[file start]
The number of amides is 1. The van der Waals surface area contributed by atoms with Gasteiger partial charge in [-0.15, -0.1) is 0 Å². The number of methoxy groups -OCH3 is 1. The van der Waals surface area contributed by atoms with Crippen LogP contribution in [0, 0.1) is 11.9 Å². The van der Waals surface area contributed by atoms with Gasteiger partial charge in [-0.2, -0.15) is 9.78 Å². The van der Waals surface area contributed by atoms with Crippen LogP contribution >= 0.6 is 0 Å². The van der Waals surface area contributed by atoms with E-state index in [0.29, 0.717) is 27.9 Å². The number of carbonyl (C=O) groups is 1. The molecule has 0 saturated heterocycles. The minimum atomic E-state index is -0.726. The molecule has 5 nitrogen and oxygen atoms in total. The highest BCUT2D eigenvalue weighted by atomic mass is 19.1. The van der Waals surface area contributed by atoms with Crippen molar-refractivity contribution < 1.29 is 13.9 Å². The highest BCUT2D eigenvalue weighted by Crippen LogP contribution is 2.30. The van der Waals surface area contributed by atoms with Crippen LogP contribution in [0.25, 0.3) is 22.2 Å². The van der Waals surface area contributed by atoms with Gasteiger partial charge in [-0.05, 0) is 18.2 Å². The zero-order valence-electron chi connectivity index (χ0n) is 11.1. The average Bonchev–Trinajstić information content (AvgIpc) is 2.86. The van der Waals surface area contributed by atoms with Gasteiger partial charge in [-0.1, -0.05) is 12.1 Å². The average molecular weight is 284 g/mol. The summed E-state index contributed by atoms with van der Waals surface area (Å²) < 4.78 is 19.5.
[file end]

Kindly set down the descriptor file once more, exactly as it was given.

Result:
The number of amides is 1. The van der Waals surface area contributed by atoms with Gasteiger partial charge in [-0.15, -0.1) is 0 Å². The number of methoxy groups -OCH3 is 1. The van der Waals surface area contributed by atoms with Crippen LogP contribution in [0, 0.1) is 11.9 Å². The van der Waals surface area contributed by atoms with Gasteiger partial charge in [-0.2, -0.15) is 9.78 Å². The van der Waals surface area contributed by atoms with Crippen LogP contribution >= 0.6 is 0 Å². The van der Waals surface area contributed by atoms with E-state index in [0.29, 0.717) is 27.9 Å². The number of carbonyl (C=O) groups is 1. The molecule has 0 saturated heterocycles. The minimum atomic E-state index is -0.726. The molecule has 5 nitrogen and oxygen atoms in total. The highest BCUT2D eigenvalue weighted by atomic mass is 19.1. The van der Waals surface area contributed by atoms with Crippen molar-refractivity contribution < 1.29 is 13.9 Å². The highest BCUT2D eigenvalue weighted by Crippen LogP contribution is 2.30. The van der Waals surface area contributed by atoms with Crippen LogP contribution in [0.25, 0.3) is 22.2 Å². The van der Waals surface area contributed by atoms with Gasteiger partial charge in [-0.05, 0) is 18.2 Å². The zero-order valence-electron chi connectivity index (χ0n) is 11.1. The average Bonchev–Trinajstić information content (AvgIpc) is 2.86. The van der Waals surface area contributed by atoms with Gasteiger partial charge in [-0.1, -0.05) is 12.1 Å². The average molecular weight is 284 g/mol. The summed E-state index contributed by atoms with van der Waals surface area (Å²) < 4.78 is 19.5.